Um, I don't think that's taking all the factors into consideration

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wrote:

Yup. It didn't open all the way and it didn't close all the way.

Well, I really don't think Ford would have wasted the extra money it cost to put the little hole AND the jiggle valve to block it off if they thought the 1/16" hole without jiggle valve would be good enough. The obvious design was to allow air to get thru the hole but as soon as water reached it to block it off. So I remain of the belief that a 1/16 or larger hole would be detrimental to the operation of the thermostat.

-- Elbridge Gerry, of Massachusetts:
"What, sir, is the use of militia? It is to prevent the establishment of a standing army, the bane of liberty. . . Whenever Government means to invade the rights and liberties of the people, they always attempt to destroy the militia, in order to raise a standing army upon its ruins." -- Debate, U.S. House of Representatives, August 17, 1789
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wrote:

But did it open too soon? At too low a temperature?

Yet you stated "My OEM Ford thermostats have jiggle valves. My Autozone Stant replacements did not. Didn't make any difference in my flush and fill efforts." So what's it for?

How the heck much flow could you get through a 1/16 in hole?
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"AZGuy" wrote

Yeah, very few of the GM thermostats have either jiggle valves or holes in the thermostats. The engines either have bleed valves in a few locations around the engine to aid in bleeding the system, or the engine cooling system is designed to self bleed easily. The Northstar engine comes to mind as an engine that self bleeds quickly and easily, you just pour in the coolant and run it....and it will self bleed. The late model 2.2 (OHV) engine is almost impossible to bleed unless you use the bleed valve sitting on one of the heater pipes.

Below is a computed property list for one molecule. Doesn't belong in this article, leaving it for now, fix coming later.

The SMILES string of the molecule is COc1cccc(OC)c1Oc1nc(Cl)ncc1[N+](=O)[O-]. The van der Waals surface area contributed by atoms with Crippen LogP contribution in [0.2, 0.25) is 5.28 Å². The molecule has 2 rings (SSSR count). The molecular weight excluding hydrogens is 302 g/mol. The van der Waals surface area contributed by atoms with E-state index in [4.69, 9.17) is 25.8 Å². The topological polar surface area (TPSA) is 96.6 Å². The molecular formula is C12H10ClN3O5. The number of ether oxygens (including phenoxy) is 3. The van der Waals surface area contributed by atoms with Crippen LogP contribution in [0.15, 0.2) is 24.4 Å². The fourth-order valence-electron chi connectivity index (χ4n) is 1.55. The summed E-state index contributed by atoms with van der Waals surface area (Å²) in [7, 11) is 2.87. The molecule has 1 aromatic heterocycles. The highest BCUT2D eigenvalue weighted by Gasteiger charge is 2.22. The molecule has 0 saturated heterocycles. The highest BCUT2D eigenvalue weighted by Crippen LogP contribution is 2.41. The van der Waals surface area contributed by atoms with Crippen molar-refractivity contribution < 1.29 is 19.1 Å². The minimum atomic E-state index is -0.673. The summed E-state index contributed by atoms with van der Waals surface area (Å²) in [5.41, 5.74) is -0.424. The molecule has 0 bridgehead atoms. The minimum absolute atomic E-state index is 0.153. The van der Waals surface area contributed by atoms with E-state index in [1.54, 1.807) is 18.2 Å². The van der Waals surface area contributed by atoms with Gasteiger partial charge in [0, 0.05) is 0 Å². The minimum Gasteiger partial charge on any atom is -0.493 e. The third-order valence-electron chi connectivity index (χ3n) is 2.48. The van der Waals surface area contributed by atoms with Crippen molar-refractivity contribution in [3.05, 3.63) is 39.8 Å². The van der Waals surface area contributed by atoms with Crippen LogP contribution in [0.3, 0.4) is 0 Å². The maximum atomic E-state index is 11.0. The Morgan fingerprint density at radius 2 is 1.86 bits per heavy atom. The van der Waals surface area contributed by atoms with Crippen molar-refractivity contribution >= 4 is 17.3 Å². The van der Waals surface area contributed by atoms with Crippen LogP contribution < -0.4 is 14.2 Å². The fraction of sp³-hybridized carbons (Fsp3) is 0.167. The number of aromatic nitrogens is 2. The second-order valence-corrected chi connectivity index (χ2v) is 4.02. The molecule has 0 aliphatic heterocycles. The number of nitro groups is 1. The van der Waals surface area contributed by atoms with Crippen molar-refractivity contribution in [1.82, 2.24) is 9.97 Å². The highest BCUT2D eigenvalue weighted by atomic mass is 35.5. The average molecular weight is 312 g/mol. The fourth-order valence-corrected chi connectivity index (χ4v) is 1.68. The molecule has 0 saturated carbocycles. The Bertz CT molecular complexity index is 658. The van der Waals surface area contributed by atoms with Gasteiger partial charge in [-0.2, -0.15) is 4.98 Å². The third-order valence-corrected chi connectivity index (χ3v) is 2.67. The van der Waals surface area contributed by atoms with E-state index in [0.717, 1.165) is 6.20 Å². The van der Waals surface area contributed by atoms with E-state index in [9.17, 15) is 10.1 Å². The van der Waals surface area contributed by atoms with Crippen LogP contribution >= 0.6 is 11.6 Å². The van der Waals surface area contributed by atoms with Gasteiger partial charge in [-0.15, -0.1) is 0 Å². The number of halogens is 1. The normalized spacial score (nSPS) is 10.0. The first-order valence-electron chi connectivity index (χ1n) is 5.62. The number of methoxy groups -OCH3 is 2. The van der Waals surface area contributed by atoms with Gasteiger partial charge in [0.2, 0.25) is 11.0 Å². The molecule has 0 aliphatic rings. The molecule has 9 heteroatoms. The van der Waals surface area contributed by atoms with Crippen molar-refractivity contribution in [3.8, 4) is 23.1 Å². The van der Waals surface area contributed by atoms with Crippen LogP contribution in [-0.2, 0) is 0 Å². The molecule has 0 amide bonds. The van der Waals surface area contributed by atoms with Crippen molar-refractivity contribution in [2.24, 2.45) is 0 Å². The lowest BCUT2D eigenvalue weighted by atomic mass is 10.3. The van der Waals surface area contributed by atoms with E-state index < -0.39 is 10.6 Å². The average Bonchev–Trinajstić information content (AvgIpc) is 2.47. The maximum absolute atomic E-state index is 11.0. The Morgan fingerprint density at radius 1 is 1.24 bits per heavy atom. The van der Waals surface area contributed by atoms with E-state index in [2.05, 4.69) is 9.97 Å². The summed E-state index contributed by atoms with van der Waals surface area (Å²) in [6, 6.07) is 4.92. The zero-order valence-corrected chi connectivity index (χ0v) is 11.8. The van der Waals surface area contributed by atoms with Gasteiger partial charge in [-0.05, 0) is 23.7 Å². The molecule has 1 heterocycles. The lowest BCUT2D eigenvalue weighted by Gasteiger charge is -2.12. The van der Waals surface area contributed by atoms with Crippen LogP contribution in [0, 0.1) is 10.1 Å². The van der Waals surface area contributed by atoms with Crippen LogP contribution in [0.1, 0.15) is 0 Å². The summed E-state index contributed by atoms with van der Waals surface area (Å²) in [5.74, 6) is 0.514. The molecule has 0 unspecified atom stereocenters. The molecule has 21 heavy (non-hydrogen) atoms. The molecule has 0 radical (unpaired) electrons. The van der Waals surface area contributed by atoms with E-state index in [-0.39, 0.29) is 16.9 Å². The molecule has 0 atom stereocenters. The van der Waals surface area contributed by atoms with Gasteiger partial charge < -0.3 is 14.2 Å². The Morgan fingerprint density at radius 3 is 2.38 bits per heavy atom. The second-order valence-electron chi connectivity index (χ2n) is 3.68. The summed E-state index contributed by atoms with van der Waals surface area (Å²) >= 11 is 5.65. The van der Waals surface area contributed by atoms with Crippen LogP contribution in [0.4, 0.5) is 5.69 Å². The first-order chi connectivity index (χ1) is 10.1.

The fact is, thermostats aren't supposed to be open at all in the warm up stage. That's why engines have bypass hoses or circuits, so that the coolant is circulating through the block and heads until it warms up to the point where it will activate the thermostat (which has it's temp sensing pellet sticking right into that "bypassed and circulating" coolant. Having coolant go by a thermostat by it being partially open will simply mean that the engine won't heat up as quickly and will never achieve it's intended temperature.
Ian
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If you look real close you will find a small triangle cut out of the edge of many t-stats. Probably not the ones with "jiggle" valves though.
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And the D-shaped flapper valve of the old coil actuated kind used to have a small amount clipped of the end of the D
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On Wed, 11 Feb 2004 05:05:52 GMT, "Sans Nom"

the warm-up process